The Standard Warm-Up: Video Demonstration

The Standard Warm-Up is a dynamic stretching and flexibility routine that is done before you run. This series of light strength exercises and mobility drills help prepare your body to work harder.

Dynamic Stretching for Runners

What I love about this routine is that it takes about 8 minutes once you learn the order of exercises. You can do it in your living room and it’s a great way to reduce injury risk, help you feel better during your workout, and wake your body up before morning runs.

It works by increasing your core body temperature, opening capillaries, lubricating joints, and loosening your muscles. These are all the things that a warm-up should do. Static stretching is a thing of the past (except after runs, where it doesn’t hurt) and is essentially useless before you run. But warming up your body is still important so we focus on dynamic stretching instead.

If you typically run after sitting down at an office job, it’s crucial that you prepare yourself for a workout or even an easy run. A full 8-9 hours of sitting wreaks havoc on your body, typically resulting in poor posture, stiff muscles, and tight hamstrings. The Standard Warm-Up can counteract some of the ill effects of sitting for prolonged periods.

You don’t need any equipment to perform this routine and it can be modified for use in a cramped hotel room, parking lot, or wherever you are before you go running.

Want a PDF version of this routine? Just sign up here and I’ll send it to you.

The Standard Warm-Up for Dynamic Stretching

Below, you’ll find a video demonstration of all of the dynamic stretches and strength exercises included in the Standard Warm-up Routine:

  1. Walking Deadlifts (Drinking Bird) – 10 reps

    Take a step forward with your left leg, bend down while keeping your left leg fairly straight and touch your left toes with both hands.  Keep your left leg slightly bent and your right leg parallel to the floor. Your right leg and your torso will be parallel to the floor.  Repeat on your other leg.

  2. Knee Hugs – 10 reps

    Bring your knee up to your chest and pull up on that leg. You should feel this in your hamstrings. You can come up on your toes with the standing leg to activate the claves as well. Alternate legs.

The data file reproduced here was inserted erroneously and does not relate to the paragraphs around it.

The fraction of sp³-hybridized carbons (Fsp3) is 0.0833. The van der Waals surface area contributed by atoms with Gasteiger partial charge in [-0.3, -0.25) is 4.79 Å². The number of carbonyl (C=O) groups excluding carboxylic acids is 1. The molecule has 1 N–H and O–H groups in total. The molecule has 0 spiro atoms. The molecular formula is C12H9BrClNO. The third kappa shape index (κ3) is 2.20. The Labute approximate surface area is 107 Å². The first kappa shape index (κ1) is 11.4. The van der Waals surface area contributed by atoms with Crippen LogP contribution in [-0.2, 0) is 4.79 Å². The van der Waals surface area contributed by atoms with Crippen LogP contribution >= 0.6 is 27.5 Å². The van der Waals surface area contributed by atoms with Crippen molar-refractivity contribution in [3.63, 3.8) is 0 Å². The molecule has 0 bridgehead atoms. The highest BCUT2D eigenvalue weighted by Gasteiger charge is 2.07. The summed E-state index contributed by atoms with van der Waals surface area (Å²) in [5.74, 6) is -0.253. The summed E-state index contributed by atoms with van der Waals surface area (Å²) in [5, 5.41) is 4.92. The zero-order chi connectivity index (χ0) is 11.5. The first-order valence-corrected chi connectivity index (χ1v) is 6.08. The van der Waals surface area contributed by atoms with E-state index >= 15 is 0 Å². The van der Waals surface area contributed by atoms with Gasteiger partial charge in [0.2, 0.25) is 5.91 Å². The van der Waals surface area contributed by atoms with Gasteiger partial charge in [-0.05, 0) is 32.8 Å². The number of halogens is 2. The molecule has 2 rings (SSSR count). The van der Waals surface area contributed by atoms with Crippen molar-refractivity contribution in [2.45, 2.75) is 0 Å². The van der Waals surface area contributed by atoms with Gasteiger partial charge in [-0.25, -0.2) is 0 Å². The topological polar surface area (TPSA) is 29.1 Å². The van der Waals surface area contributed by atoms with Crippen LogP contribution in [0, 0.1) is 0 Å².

3. Groiners – 20 reps

    Sit on the ground with your knees bent and your feet about 1-2 feet in front of you and slightly to the side. Rotate your legs to the right so both of your knees touch the ground. In a smooth movement, return to the starting position and immediately transition to your left side.

  4. Donkey Kicks – 10 reps

    In a table position with your hands under your shoulders and knees under your hips, kick your foot back like you’re trying to push the ceiling higher. Swing your leg back underneath your body without letting your knee touch the ground and repeat.

  5. Mountain Climbers – 20 reps with legs in, 20 reps with legs out

    Get into the plank position and pull your right leg in to your chest. Alternate legs and complete the reps. Repeat with brining the knees to the outside of your arms. This should be a quick movement and will get your heart rate up.

  6. Iron Cross – 10 reps

    Lie on your back with your arms out to your sides and swing your right leg across your torso and up to your left hand. Make sure to keep your shoulders flat against the ground, but you can rotate your torso and hips as you swing your leg toward your hand. Repeat the same movement for the left leg.

  7. Lunge Matrix – 2-10 reps per lunge type

    Forward Lunge: Take a step forward with your right leg so your knee is positioned over your ankle. Lunge down so your left knee kisses the ground. Step back and repeat with the opposite leg. Always maintain a neutral spine and remain as stable as possible.

    Twisting Lunge: Perform a forward lunge but with a twist at the waist. Rotate your torso to the same side that you lunge on (if you lunge on your right leg, twist to the right as well).